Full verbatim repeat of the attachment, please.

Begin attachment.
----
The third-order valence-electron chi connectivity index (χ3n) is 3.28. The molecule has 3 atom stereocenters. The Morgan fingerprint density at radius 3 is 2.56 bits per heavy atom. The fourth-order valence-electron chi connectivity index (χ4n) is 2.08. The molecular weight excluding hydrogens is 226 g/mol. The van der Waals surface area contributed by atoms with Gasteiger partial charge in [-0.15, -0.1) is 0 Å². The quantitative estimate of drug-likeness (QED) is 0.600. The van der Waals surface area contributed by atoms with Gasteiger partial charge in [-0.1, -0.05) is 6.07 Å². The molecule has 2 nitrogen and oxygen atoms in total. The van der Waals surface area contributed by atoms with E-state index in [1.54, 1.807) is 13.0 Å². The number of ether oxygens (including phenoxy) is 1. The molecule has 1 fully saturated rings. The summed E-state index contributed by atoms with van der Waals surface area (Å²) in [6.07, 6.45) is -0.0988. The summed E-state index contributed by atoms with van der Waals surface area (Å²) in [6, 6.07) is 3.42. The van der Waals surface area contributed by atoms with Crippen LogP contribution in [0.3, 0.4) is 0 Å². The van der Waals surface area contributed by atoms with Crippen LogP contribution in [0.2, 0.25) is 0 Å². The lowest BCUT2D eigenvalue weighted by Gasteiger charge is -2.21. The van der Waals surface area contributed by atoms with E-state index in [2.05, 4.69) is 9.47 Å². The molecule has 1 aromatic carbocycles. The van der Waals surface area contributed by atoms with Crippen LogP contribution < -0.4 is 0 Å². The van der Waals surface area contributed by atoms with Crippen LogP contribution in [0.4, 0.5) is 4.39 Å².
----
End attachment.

The third-order valence-electron chi connectivity index (χ3n) is 3.28. The molecule has 3 atom stereocenters. The Morgan fingerprint density at radius 3 is 2.56 bits per heavy atom. The fourth-order valence-electron chi connectivity index (χ4n) is 2.08. The molecular weight excluding hydrogens is 226 g/mol. The van der Waals surface area contributed by atoms with Gasteiger partial charge in [-0.15, -0.1) is 0 Å². The quantitative estimate of drug-likeness (QED) is 0.600. The van der Waals surface area contributed by atoms with Gasteiger partial charge in [-0.1, -0.05) is 6.07 Å². The molecule has 2 nitrogen and oxygen atoms in total. The van der Waals surface area contributed by atoms with E-state index in [1.54, 1.807) is 13.0 Å². The number of ether oxygens (including phenoxy) is 1. The molecule has 1 fully saturated rings. The summed E-state index contributed by atoms with van der Waals surface area (Å²) in [6.07, 6.45) is -0.0988. The summed E-state index contributed by atoms with van der Waals surface area (Å²) in [6, 6.07) is 3.42. The van der Waals surface area contributed by atoms with Crippen LogP contribution in [0.3, 0.4) is 0 Å². The van der Waals surface area contributed by atoms with Crippen LogP contribution in [0.2, 0.25) is 0 Å². The lowest BCUT2D eigenvalue weighted by Gasteiger charge is -2.21. The van der Waals surface area contributed by atoms with E-state index in [2.05, 4.69) is 9.47 Å². The molecule has 1 aromatic carbocycles. The van der Waals surface area contributed by atoms with Crippen LogP contribution < -0.4 is 0 Å². The van der Waals surface area contributed by atoms with Crippen LogP contribution in [0.4, 0.5) is 4.39 Å².